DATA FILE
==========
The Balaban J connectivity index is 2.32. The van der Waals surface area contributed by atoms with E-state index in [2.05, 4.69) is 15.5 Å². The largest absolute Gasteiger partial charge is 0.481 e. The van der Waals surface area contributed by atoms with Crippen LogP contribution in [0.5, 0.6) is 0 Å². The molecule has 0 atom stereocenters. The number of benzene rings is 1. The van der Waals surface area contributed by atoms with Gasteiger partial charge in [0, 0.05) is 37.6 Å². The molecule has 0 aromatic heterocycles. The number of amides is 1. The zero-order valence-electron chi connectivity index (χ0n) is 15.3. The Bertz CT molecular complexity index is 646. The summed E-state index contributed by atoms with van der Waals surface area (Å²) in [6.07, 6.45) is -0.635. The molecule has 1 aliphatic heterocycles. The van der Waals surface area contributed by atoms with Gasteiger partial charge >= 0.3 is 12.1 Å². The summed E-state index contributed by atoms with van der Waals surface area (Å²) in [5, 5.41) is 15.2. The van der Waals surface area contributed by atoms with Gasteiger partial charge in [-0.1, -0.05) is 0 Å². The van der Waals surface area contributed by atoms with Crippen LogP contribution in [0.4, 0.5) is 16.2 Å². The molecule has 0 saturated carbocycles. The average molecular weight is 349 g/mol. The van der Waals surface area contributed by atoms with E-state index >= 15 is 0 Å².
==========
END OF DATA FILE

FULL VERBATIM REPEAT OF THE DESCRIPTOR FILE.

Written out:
The Balaban J connectivity index is 2.32. The van der Waals surface area contributed by atoms with E-state index in [2.05, 4.69) is 15.5 Å². The largest absolute Gasteiger partial charge is 0.481 e. The van der Waals surface area contributed by atoms with Crippen LogP contribution in [0.5, 0.6) is 0 Å². The molecule has 0 atom stereocenters. The number of benzene rings is 1. The van der Waals surface area contributed by atoms with Gasteiger partial charge in [0, 0.05) is 37.6 Å². The molecule has 0 aromatic heterocycles. The number of amides is 1. The zero-order valence-electron chi connectivity index (χ0n) is 15.3. The Bertz CT molecular complexity index is 646. The summed E-state index contributed by atoms with van der Waals surface area (Å²) in [6.07, 6.45) is -0.635. The molecule has 1 aliphatic heterocycles. The van der Waals surface area contributed by atoms with Gasteiger partial charge >= 0.3 is 12.1 Å². The summed E-state index contributed by atoms with van der Waals surface area (Å²) in [5, 5.41) is 15.2. The van der Waals surface area contributed by atoms with Gasteiger partial charge in [-0.1, -0.05) is 0 Å². The van der Waals surface area contributed by atoms with Crippen LogP contribution in [0.4, 0.5) is 16.2 Å². The molecule has 0 saturated carbocycles. The average molecular weight is 349 g/mol. The van der Waals surface area contributed by atoms with E-state index >= 15 is 0 Å².